The XMOS Link processor bus is very latency tolerant, which allows it to be transported over a wide range of media such as wireless networks and ethernet. This project aims to transport the XMOS Link over cheap optical fibre from Avago Technologies (Versatile Link). This is achieved by using an FPGA to convert the XMOS Link to a format that can be transported over the optical link. The FPGA receives tokens from one of the XMOS chips over a standard XMOS Link (2 wire) and transmits the received tokens over a standard serial link (9n1). The other side (also implemented in the FPGA) receives the serial data and sends them to the destination XMOS chip through a standard XMOS Link. There is no additional buffering. This means that the serial link speed must be fast enough to transfer the tokens, otherwise it will result in data loss.
The project is implemented using two XK-1 boards and a Altera DE0 FPGA board.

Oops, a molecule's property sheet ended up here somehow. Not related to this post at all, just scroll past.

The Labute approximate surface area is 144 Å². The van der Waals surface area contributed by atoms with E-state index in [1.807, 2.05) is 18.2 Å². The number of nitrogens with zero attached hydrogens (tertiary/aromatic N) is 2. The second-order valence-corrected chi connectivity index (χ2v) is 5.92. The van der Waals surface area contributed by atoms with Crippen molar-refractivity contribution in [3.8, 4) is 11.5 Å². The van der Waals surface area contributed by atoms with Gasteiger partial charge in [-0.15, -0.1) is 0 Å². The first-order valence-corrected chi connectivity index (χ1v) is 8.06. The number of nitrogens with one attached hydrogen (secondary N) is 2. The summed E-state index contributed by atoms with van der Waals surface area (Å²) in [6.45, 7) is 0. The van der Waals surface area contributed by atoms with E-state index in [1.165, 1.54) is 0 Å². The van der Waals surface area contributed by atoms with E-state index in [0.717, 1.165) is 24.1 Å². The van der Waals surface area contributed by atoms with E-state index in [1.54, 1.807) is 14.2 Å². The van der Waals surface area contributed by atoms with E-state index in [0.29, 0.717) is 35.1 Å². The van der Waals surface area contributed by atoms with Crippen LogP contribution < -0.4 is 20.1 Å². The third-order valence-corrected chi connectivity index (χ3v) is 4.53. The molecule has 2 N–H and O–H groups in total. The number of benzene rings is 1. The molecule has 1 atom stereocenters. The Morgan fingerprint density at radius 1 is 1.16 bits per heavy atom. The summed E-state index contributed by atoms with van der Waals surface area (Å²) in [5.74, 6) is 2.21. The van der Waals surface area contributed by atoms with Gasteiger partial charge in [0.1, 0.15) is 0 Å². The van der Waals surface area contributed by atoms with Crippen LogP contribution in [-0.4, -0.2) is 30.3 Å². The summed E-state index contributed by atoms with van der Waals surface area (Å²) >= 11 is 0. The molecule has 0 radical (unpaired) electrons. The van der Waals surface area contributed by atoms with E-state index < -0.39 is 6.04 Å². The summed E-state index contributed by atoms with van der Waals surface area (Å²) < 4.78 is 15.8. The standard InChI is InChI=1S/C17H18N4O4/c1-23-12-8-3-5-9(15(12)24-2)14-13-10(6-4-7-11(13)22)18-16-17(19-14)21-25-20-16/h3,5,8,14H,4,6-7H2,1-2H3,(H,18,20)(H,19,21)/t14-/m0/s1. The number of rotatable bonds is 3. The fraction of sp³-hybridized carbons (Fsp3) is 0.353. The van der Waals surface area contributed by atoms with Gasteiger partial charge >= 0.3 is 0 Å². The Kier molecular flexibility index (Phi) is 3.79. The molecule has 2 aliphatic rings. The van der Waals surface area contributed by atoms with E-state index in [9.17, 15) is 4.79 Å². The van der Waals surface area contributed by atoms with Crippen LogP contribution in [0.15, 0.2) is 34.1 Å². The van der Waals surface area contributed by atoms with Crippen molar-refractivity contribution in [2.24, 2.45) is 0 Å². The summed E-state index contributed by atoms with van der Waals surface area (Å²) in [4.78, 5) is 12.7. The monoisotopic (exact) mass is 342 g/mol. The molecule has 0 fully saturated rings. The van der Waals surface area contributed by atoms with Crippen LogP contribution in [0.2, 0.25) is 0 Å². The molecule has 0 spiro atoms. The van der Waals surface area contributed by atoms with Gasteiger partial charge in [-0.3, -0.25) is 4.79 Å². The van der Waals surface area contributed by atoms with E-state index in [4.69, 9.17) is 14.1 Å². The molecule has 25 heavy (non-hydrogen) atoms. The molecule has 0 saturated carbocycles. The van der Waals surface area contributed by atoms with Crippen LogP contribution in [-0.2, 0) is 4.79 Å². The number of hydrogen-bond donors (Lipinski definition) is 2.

The FPGA board has two extension connectors.
One of them connects to a custom PCB called the adapter board.
The two XK-1 boards fit into the adapter board. The JTAG signals are connected to a standard XTAG2 header.
The XMOS Links of the two boards are connected to the FPGA (and not to eachother).
The other extension header of the FPGA board connects to a custom PCB which houses the optic transmitters and receivers.
The ultimate goal is to eventually run multiple XMOS links at full speed using fibre optics used in telecom and networking, such as affordable GBIC Media Converters commonly used in professional network and router appliances. The project name is suffixed with '1' to leave room for future projects.